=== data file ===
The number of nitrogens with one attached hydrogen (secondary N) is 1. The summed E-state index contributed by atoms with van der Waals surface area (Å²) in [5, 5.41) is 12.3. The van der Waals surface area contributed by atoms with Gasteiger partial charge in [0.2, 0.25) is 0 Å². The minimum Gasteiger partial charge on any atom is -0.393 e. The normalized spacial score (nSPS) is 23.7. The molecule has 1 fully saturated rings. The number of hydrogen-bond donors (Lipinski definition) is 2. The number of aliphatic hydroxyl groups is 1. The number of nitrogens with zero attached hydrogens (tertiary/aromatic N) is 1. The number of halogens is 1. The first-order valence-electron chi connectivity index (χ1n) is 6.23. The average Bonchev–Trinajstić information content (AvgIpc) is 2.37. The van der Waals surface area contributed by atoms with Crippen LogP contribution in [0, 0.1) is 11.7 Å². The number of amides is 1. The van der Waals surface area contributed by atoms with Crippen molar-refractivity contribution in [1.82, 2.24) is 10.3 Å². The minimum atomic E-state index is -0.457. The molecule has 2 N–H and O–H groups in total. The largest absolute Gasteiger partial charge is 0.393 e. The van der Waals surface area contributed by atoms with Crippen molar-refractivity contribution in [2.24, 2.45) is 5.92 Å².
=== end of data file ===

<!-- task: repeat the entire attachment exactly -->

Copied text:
The number of nitrogens with one attached hydrogen (secondary N) is 1. The summed E-state index contributed by atoms with van der Waals surface area (Å²) in [5, 5.41) is 12.3. The van der Waals surface area contributed by atoms with Gasteiger partial charge in [0.2, 0.25) is 0 Å². The minimum Gasteiger partial charge on any atom is -0.393 e. The normalized spacial score (nSPS) is 23.7. The molecule has 1 fully saturated rings. The number of hydrogen-bond donors (Lipinski definition) is 2. The number of aliphatic hydroxyl groups is 1. The number of nitrogens with zero attached hydrogens (tertiary/aromatic N) is 1. The number of halogens is 1. The first-order valence-electron chi connectivity index (χ1n) is 6.23. The average Bonchev–Trinajstić information content (AvgIpc) is 2.37. The van der Waals surface area contributed by atoms with Crippen LogP contribution in [0, 0.1) is 11.7 Å². The number of amides is 1. The van der Waals surface area contributed by atoms with Crippen molar-refractivity contribution in [1.82, 2.24) is 10.3 Å². The minimum atomic E-state index is -0.457. The molecule has 2 N–H and O–H groups in total. The largest absolute Gasteiger partial charge is 0.393 e. The van der Waals surface area contributed by atoms with Crippen molar-refractivity contribution in [2.24, 2.45) is 5.92 Å².